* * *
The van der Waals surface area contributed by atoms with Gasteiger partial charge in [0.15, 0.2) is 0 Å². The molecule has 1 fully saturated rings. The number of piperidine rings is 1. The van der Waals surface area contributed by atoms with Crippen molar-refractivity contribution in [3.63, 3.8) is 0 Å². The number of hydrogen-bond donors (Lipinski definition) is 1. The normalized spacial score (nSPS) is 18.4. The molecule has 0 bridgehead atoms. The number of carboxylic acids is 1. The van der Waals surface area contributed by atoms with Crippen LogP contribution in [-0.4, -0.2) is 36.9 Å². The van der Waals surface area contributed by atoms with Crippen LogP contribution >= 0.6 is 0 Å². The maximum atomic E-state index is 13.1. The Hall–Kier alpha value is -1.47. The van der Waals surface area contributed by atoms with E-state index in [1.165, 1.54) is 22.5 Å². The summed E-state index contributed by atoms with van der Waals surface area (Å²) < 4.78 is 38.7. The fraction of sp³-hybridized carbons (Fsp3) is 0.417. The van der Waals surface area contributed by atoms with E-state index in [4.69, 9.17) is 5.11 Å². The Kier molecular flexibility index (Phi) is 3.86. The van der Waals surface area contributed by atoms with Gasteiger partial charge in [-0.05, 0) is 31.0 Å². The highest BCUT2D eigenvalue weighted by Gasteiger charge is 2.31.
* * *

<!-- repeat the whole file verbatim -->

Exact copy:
The van der Waals surface area contributed by atoms with Gasteiger partial charge in [0.15, 0.2) is 0 Å². The molecule has 1 fully saturated rings. The number of piperidine rings is 1. The van der Waals surface area contributed by atoms with Crippen molar-refractivity contribution in [3.63, 3.8) is 0 Å². The number of hydrogen-bond donors (Lipinski definition) is 1. The normalized spacial score (nSPS) is 18.4. The molecule has 0 bridgehead atoms. The number of carboxylic acids is 1. The van der Waals surface area contributed by atoms with Crippen LogP contribution in [-0.4, -0.2) is 36.9 Å². The van der Waals surface area contributed by atoms with Crippen LogP contribution >= 0.6 is 0 Å². The maximum atomic E-state index is 13.1. The Hall–Kier alpha value is -1.47. The van der Waals surface area contributed by atoms with E-state index in [1.165, 1.54) is 22.5 Å². The summed E-state index contributed by atoms with van der Waals surface area (Å²) < 4.78 is 38.7. The fraction of sp³-hybridized carbons (Fsp3) is 0.417. The van der Waals surface area contributed by atoms with E-state index in [4.69, 9.17) is 5.11 Å². The Kier molecular flexibility index (Phi) is 3.86. The van der Waals surface area contributed by atoms with Gasteiger partial charge in [-0.05, 0) is 31.0 Å². The highest BCUT2D eigenvalue weighted by Gasteiger charge is 2.31.